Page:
Sunday, 22 February 2009

8 Reasons Why It's Good To Be An Amateur

8 Reasons Why It's Good To Be An Amateur

We should all know that the quality of photographic imagery has absolutely nothing to do with someone's professional status. Easily, some of the best photographers in the world are full blown amateurs and the fact that they're not making their living off of their craft has no effect on the quality of their images. In fact, I think most everyone should agree, that being a successful professional photographer has absolutely nothing to do with how good a photographer one is. It's all about the business skills. Need proof? Google professional photography studios in your area, you should find the number of sub-par portrait studios to be mind-blowing. But these guys and girls make their money. Not because of their artistic merit, but because they know how to flog themselves.

Let's get back to the amateurs though. Yes, there are a lot of people for whom photography is a passing hobby. They make a few pictures when the whim strikes and never really care for technical excellence. More power to them. Then we have the guys (and girls) who obsessively pore over every technical and artistic detail. They eat, sleep and breathe their passion, never allowing the slightest flaw or discrepancy. They constantly and consistently churn out quality work at a standard many professionals still strive for.

This may sound a bit counteractive to the purpose of this blog (my struggle to become a professional photographer); however, it always serves one well to keep your feet firmly planted in the present whilst looking ahead to the future. It's about balance.

So here are 8 reasons why it's great to be an amateur photographer:

1) You can shoot what you want.

Picture this: Here you are, you just spent a weekend on the coast passionately photographing sunsets and what not. You went on the trip for no other reason to please yourself. You got some great photos and you're diligently working through the editing and retouching process. After a while, you take a short break and have a browse of Flickr. There you see a wonderful flower macro that just suddenly lights a previously unknown fire in your gut. You've never shot flowers before, but this one is just phenomenal and you have to give it a go. You stop what you're doing and head to a florist.

You're free to do that, because you have no responsibility to anyone but yourself. One week you shoot landscapes, the next portraits, the next insects. Your not bound to promoting a single speciality. You're free to embrace all aspects of the craft without having to tailor yourself to meet a client's needs.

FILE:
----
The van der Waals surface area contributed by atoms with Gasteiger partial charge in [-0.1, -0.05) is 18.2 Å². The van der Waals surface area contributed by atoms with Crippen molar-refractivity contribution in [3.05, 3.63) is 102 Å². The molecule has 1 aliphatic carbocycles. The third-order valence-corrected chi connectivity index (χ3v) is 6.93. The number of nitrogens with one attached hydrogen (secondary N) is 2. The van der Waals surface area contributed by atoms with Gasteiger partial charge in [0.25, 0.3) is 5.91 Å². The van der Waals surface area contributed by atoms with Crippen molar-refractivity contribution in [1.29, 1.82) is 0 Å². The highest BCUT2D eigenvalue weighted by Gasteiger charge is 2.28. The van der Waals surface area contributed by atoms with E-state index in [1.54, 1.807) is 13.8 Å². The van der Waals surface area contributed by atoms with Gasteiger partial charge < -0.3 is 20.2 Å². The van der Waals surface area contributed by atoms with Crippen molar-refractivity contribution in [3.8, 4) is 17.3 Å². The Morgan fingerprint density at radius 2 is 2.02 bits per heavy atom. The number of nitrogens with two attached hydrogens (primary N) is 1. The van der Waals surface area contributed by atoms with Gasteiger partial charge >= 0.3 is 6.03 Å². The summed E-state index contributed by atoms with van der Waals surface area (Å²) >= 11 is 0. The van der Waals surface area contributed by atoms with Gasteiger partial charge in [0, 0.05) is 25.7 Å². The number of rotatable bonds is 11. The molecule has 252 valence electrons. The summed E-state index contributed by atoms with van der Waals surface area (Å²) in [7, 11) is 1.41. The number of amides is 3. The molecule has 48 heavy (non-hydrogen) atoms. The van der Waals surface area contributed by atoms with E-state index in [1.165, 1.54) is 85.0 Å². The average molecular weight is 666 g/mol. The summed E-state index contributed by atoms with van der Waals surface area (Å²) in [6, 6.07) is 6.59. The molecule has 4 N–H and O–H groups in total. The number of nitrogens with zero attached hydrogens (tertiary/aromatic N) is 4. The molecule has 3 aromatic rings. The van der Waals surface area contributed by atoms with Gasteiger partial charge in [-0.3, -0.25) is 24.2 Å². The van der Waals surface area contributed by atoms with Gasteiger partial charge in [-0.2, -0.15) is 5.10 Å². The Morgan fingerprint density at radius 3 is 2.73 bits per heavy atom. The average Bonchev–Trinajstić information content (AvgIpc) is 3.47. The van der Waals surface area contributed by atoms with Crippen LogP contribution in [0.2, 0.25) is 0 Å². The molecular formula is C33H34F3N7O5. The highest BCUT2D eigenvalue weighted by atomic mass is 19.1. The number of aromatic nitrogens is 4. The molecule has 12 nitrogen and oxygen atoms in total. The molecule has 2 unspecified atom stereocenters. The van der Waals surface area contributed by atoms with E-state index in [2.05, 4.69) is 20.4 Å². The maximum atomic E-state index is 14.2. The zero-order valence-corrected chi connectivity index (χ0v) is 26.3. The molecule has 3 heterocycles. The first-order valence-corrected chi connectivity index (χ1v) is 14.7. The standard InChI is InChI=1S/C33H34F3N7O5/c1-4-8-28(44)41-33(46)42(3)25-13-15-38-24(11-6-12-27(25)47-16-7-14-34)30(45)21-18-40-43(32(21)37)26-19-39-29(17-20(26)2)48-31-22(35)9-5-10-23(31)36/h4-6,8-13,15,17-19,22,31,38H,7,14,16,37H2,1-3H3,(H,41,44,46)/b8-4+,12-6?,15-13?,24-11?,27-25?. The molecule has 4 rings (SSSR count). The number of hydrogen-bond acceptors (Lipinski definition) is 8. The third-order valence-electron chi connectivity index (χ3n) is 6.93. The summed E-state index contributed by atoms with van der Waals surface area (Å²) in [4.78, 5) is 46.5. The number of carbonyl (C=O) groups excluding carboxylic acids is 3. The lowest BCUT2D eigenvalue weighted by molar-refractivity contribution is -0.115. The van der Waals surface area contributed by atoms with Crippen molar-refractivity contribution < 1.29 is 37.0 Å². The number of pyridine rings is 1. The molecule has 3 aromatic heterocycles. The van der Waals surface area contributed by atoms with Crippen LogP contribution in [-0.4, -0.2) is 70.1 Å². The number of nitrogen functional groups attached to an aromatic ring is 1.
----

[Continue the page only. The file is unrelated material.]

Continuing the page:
2) The only deadlines are those you set for yourself.

The contact sheets need to be on the Art Director's desk by close of business tomorrow. The client wants to see the proof's the moment they come out of the camera. The test shots need to be on the agency's website ASAP.

Let's face it. A photo can never be perfect. There's always something else that can be or could be done to make it better. As photographers, we're always the most critical of our work and we strive to do everything we can to present our images the very best we can. However, when someone is beating down your door asking for the images "now," it's virtually impossible to get things to your standard. As an amateur or enthusiast, you're not bound to these time lines. It's done when you say it's done, whether it takes five minutes or two weeks.

3) You're free to experiment until you turn blue in face.

"What happens if I just move the light a bit this way and throw the lens out of focus a little bit? Oh, that's nice!" Before you know it, you've lost several hours tweaking and fine tuning, on a whim, something that nobody will probably like. But who cares, you've not used anyone's time or money but your own and you've had a blast doing it and you've probably learned a lot along the way.

4) When someone asks you to shoot their wedding, you can say "No"!

Okay, this goes for some professionals too, but in this economic client, someone trying to pay the bills with their camera would struggle to actually turn down work. I know several people who don't shoot weddings that have actually had to reconsider their stance when asked if they shoot weddings. Of course, it doesn't just apply to weddings, it goes for anything you don't want to shoot. As an enthusiast; if you don't like it, then you don't have to do it. No second thoughts.

5) You're free from the expectation's of others.